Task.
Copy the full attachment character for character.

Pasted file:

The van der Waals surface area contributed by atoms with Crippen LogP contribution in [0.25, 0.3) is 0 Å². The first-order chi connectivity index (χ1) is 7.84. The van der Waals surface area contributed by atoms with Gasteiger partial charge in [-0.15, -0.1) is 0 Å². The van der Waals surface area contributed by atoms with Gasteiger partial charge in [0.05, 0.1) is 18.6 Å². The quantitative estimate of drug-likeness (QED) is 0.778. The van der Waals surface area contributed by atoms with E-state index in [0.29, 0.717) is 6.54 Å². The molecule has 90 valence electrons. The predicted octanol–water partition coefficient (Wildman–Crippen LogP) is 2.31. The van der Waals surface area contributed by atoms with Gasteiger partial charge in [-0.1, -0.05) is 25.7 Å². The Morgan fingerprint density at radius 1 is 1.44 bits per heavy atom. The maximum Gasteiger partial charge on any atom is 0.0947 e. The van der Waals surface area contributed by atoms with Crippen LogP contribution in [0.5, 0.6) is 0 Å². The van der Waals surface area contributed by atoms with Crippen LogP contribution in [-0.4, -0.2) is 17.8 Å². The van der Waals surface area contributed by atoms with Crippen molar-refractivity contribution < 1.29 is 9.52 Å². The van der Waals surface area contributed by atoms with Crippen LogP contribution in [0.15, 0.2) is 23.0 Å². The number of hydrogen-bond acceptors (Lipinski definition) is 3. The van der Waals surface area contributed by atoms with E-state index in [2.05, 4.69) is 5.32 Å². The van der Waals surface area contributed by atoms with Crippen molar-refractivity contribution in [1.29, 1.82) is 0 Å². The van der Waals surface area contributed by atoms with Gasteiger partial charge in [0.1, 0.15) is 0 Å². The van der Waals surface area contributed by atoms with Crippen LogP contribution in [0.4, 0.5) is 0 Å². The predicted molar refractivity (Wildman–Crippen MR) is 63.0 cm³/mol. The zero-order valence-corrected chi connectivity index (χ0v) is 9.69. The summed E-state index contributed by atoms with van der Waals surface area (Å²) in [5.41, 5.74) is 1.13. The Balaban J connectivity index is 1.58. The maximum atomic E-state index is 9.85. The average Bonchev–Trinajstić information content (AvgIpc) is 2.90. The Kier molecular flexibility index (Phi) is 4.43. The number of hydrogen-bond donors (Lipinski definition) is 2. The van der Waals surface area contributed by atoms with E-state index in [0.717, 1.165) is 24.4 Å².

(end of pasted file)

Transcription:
The van der Waals surface area contributed by atoms with Crippen LogP contribution in [0.25, 0.3) is 0 Å². The first-order chi connectivity index (χ1) is 7.84. The van der Waals surface area contributed by atoms with Gasteiger partial charge in [-0.15, -0.1) is 0 Å². The van der Waals surface area contributed by atoms with Gasteiger partial charge in [0.05, 0.1) is 18.6 Å². The quantitative estimate of drug-likeness (QED) is 0.778. The van der Waals surface area contributed by atoms with E-state index in [0.29, 0.717) is 6.54 Å². The molecule has 90 valence electrons. The predicted octanol–water partition coefficient (Wildman–Crippen LogP) is 2.31. The van der Waals surface area contributed by atoms with Gasteiger partial charge in [-0.1, -0.05) is 25.7 Å². The Morgan fingerprint density at radius 1 is 1.44 bits per heavy atom. The maximum Gasteiger partial charge on any atom is 0.0947 e. The van der Waals surface area contributed by atoms with Crippen LogP contribution in [0.5, 0.6) is 0 Å². The van der Waals surface area contributed by atoms with Crippen LogP contribution in [-0.4, -0.2) is 17.8 Å². The van der Waals surface area contributed by atoms with Crippen molar-refractivity contribution < 1.29 is 9.52 Å². The van der Waals surface area contributed by atoms with Crippen LogP contribution in [0.15, 0.2) is 23.0 Å². The number of hydrogen-bond acceptors (Lipinski definition) is 3. The van der Waals surface area contributed by atoms with E-state index in [2.05, 4.69) is 5.32 Å². The van der Waals surface area contributed by atoms with Crippen molar-refractivity contribution in [1.29, 1.82) is 0 Å². The van der Waals surface area contributed by atoms with Gasteiger partial charge in [0.1, 0.15) is 0 Å². The van der Waals surface area contributed by atoms with Crippen LogP contribution in [0.4, 0.5) is 0 Å². The predicted molar refractivity (Wildman–Crippen MR) is 63.0 cm³/mol. The zero-order valence-corrected chi connectivity index (χ0v) is 9.69. The summed E-state index contributed by atoms with van der Waals surface area (Å²) in [5.41, 5.74) is 1.13. The Balaban J connectivity index is 1.58. The maximum atomic E-state index is 9.85. The average Bonchev–Trinajstić information content (AvgIpc) is 2.90. The Kier molecular flexibility index (Phi) is 4.43. The number of hydrogen-bond donors (Lipinski definition) is 2. The van der Waals surface area contributed by atoms with E-state index in [0.717, 1.165) is 24.4 Å².